African American Construction Heritage

Posted by Taylor Morris on July 26, 2007

Black History encompasses many recognizable people, events, and accomplishments. Martin Luther King…Michael Jordan…Rosa Parks…the list goes on; however, there is a significant heritage to black history that takes a back seat to many of these popular and more-exposed subjects. That heritage is construction.

Harry C. Alford, co-founder and CEO of the National Black Chamber of Commerce, and NNPA columnist, believes that “one of the richest legacies of African descendants is construction.” The tie to construction extends back to pyramid building in ancient Egypt. Even slavery dealt with construction, as many of the slaves brought over helped build major cities and territories in the eastern and southern parts of the country.

Certain African Americans rose to the top of their trades. One example is Frank Williams, who built spiral staircases so well that the wealthy would fly him to Australia, Japan, and other countries to construct spiral staircases in their mansions. Others were considered masters of drywall, masonry, and other construction specialties.

As the skills and professions of African-Americans in the construction industry progressed however, opposition also increased. Often times, African-American workers performed exceptionally for a lower price than their competitors, mainly white workers at the time. As a result, unions formed and made competition difficult. These unions triggered the Davis-Bacon Act, which prevented discrimination in rate of pay, implementing uniform pay for all workers. As a result, the price competition stagnated, and African Americans could no longer work for a cheaper price. It wasn’t long before white workers became dominant in the field, despite the skill and talent of the African American workers.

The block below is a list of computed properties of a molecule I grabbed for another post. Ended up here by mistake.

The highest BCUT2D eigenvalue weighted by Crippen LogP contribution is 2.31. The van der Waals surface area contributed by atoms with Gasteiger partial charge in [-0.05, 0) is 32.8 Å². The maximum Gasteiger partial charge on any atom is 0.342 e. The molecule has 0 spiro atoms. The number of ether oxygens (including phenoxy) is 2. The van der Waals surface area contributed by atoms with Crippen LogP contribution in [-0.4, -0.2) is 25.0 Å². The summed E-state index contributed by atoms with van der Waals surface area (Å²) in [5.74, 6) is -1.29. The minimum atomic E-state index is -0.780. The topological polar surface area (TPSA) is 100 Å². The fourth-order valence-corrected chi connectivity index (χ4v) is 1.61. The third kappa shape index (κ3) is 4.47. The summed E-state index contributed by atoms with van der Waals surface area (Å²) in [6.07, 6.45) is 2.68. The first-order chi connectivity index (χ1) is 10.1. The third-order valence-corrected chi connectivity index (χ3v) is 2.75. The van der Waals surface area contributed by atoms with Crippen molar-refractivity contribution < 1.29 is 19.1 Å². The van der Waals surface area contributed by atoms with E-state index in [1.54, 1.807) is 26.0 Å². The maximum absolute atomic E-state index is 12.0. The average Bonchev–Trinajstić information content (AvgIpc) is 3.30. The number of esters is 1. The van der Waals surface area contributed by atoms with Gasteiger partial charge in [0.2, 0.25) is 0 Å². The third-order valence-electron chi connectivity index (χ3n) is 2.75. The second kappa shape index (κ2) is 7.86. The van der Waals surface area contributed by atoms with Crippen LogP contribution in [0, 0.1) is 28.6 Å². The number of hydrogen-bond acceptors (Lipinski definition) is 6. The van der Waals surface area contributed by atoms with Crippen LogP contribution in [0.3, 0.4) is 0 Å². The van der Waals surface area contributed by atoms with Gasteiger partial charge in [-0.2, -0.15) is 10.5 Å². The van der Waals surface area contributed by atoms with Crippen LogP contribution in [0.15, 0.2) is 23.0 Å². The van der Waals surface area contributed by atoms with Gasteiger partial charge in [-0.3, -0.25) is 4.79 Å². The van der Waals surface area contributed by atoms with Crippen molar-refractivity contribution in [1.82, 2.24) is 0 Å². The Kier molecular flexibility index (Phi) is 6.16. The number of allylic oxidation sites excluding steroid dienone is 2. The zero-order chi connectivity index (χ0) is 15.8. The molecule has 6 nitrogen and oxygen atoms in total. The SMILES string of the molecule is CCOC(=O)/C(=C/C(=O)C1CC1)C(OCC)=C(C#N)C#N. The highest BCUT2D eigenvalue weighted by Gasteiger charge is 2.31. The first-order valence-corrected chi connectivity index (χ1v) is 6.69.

Despite these events, today there are a few African-American construction companies that have withstood the storms. The founders of these companies emphasized education to their children, and today the generations are reaping those benefits. Once again, African-Americans are excelling in construction, and not just in craftsmanship, but in construction management, architecture, urban development, and other areas of emphasis.

In relation to this topic, NAHETS is especially devoted to carry on this tradition, not only among African Americans, but among any and all ethnic groups interested in becoming heavy equipment operators. All are crucial members of the construction industry, and NAHETS provides opportunities for all to fulfill their aspirations of becoming heavy equipment operators.

http://www.finalcall.com/artman/publish/article_3593.shtml

Posted in Education & Training, heavy equipment, heavy equipment operator, heavy equipment schools, heavy equipment training, Home, industry news, Uncategorized | Leave a Comment »

Ingersoll Rand Stores Now Operating Under Volvo CE Name

Posted by nahetsblog on July 25, 2007

July 23, 2007
Winston Leonard (source Volvo CE press release)